** This is deeper than it seems. Marrying a deceased wife's sister was considered incest by the more religiously conservative set at the time and because of that was actually ''illegal'' under English law. Angel's choice would be either to abandon the sister and keep her as his mistress (and given that she's a symbol of purity, that's unlikely), or emigrate with her to a country where such a marriage would be legal. Of course, Hardy might have tried to HandWave the situation by having Tess state that marrying her sister "is nothing. People marry in-laws continually about Marlott.""]]



* SettleForSibling: Angel to Tess's little sister in the end.

to:

* SettleForSibling: [[spoiler: Angel to Tess's little sister in the end.]]



** Doubly so when he leaves for the much harsher climate of Brazil.

to:

** [[spoiler: Doubly so when he leaves for the much harsher climate of Brazil.]]



* TogetherInDeath: Subverted. Tess asks Angel whether he thinks they will be together again after death. Angel responds with an awkward pause, and eventually a kiss. Tess then breaks down crying, realizing this means no. She is executed in the next chapter.

to:

* TogetherInDeath: Subverted. Tess asks Angel whether he thinks they will be together again after death. Angel responds with an awkward pause, and eventually a kiss. Tess then breaks down crying, realizing this means no. [[spoiler: She is executed in the next chapter.]]



* UnstoppableRage: After finding out that Angel is still alive, and wants to reconcile with her, Tess sends him away before realizing what she has done, stabbing Alec to death so she can finally be with him.

to:

* UnstoppableRage: [[spoiler: After finding out that Angel is still alive, and wants to reconcile with her, Tess sends him away before realizing what she has done, stabbing Alec to death so she can finally be with him.]]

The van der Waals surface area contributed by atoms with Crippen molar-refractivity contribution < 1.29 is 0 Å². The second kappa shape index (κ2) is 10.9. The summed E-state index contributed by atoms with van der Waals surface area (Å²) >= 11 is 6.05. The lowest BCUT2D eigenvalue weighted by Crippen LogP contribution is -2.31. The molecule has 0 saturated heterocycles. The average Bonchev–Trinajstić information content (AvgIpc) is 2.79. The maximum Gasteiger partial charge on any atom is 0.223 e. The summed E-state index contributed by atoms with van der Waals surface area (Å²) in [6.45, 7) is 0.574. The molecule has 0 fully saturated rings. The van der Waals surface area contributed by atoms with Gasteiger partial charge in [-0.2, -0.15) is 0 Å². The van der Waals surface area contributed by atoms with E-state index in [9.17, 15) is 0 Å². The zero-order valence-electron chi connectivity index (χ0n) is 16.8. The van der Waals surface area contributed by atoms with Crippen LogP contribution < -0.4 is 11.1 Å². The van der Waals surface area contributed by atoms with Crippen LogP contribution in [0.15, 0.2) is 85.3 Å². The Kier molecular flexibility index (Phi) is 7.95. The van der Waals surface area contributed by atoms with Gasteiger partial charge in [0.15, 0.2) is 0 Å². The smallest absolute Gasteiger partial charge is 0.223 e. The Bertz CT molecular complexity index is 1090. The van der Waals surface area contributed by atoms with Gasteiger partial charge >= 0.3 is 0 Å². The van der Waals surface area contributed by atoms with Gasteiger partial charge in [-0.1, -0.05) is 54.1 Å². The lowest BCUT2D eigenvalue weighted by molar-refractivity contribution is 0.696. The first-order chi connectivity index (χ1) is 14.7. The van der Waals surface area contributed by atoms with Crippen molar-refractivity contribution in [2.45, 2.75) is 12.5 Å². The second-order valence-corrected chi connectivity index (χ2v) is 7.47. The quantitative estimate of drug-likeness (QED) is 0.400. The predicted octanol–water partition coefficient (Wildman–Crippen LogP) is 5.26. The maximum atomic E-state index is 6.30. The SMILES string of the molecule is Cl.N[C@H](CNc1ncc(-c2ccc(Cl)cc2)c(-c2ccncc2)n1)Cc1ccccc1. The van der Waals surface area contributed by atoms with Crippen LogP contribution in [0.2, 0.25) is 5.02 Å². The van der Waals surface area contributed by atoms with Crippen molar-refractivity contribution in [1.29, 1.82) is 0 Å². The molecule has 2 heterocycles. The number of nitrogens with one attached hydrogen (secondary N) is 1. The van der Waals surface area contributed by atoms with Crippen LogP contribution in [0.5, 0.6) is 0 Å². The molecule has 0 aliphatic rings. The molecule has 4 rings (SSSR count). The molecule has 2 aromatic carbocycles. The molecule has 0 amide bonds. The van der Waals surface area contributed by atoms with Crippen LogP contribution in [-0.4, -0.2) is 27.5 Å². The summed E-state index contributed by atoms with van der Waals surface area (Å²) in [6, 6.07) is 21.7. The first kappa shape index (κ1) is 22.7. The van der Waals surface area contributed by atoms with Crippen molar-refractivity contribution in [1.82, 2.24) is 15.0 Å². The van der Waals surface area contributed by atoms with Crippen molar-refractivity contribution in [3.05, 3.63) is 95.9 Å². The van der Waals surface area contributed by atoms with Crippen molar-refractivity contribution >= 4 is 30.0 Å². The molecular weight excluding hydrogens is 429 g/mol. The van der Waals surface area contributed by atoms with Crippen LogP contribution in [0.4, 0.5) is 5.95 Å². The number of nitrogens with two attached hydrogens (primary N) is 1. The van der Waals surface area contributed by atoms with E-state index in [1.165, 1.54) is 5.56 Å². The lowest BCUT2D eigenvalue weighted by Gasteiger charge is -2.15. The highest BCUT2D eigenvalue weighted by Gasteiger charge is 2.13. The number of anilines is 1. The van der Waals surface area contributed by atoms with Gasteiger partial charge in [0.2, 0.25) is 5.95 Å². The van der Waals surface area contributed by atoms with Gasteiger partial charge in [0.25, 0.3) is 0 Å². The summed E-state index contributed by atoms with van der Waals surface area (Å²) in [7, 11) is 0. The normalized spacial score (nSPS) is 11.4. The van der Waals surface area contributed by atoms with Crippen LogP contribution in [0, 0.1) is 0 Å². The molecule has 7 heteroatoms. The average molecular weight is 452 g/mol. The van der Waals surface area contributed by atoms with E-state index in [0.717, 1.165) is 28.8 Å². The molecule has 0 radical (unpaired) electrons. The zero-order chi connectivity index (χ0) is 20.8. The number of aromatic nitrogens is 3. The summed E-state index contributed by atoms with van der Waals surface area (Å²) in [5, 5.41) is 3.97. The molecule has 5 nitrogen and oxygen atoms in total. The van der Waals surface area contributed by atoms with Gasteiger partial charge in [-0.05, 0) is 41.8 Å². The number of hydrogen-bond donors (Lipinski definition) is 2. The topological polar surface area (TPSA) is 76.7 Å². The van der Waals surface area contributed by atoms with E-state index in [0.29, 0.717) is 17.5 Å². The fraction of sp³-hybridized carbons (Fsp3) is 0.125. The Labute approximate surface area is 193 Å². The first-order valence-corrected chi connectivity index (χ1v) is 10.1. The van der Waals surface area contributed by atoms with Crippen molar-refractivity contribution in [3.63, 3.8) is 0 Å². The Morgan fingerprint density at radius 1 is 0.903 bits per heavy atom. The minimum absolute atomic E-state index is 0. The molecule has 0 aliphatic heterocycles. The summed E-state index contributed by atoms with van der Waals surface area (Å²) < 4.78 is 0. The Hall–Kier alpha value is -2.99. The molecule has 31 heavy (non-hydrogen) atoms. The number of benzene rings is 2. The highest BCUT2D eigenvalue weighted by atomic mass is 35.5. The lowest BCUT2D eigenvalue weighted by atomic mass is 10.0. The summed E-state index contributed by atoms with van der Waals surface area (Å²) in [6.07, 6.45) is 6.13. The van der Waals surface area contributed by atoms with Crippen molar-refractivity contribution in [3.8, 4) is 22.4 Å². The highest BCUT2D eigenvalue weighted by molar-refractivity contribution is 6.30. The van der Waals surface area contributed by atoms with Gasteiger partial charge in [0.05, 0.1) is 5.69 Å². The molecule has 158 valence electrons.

** Tess ''finally'' gives Angel one through a letter which reaches him too late.

to:

** Tess ''finally'' gives Angel one through a letter [[spoiler: which reaches him too late.]]
21st Aug '17 12:21:42 PM FordPrefect
Is there an issue? Send a Message


** This is deeper than it seems. Marrying a deceased wife's sister was considered incest by the more religiously conservative set at the time and because of that was actually ''illegal'' under English law. Angel's choice would be either to abandon the sister and keep her as his mistress (and given that she's a symbol of purity, that's unlikely), or emigrate with her to a country where such a marriage would be legal. Of course, Hardy might have tried to HandWave the situation by having Tess state that marrying her sister, "is nothing. People marry in-laws continually about Marlott."
* SaintlyChurch: Averted by Tess's church, who refuse to bury her innocent baby so that they can keep up appearances. Played more straight for the upper-class, but compassionate Reverend Clare who is raising his church that way, and even the text mentions it was unfortunate Tess encountered the Clares' pompous sons rather than the parents.

to:

** This is deeper than it seems. Marrying a deceased wife's sister was considered incest by the more religiously conservative set at the time and because of that was actually ''illegal'' under English law. Angel's choice would be either to abandon the sister and keep her as his mistress (and given that she's a symbol of purity, that's unlikely), or emigrate with her to a country where such a marriage would be legal. Of course, Hardy might have tried to HandWave the situation by having Tess state that marrying her sister, sister "is nothing. People marry in-laws continually about Marlott."
* SaintlyChurch: Averted by Tess's church, who refuse to bury her innocent baby so that they can keep up appearances. Played more straight for the upper-class, upper-class but compassionate Reverend Clare who is raising his church that way, and even the text mentions it was unfortunate Tess encountered the Clares' pompous sons rather than the parents.



* SoBeautifulItsACurse: Tess's mother exploits her beauty in hopes of connection to her rich "relation" Alec who rapes/seduces her and leaves her to suffer in a society that defines by her impurity and promptly blame her for it.

to:

* SoBeautifulItsACurse: Tess's mother exploits her beauty in hopes of connection to her rich "relation" Alec who rapes/seduces her and leaves her to suffer in a society that defines her by her impurity and promptly blame her for it.



** Many readers' reaction to Angel's coldhearted, self-righteous rejection of Tess on their wedding night.

to: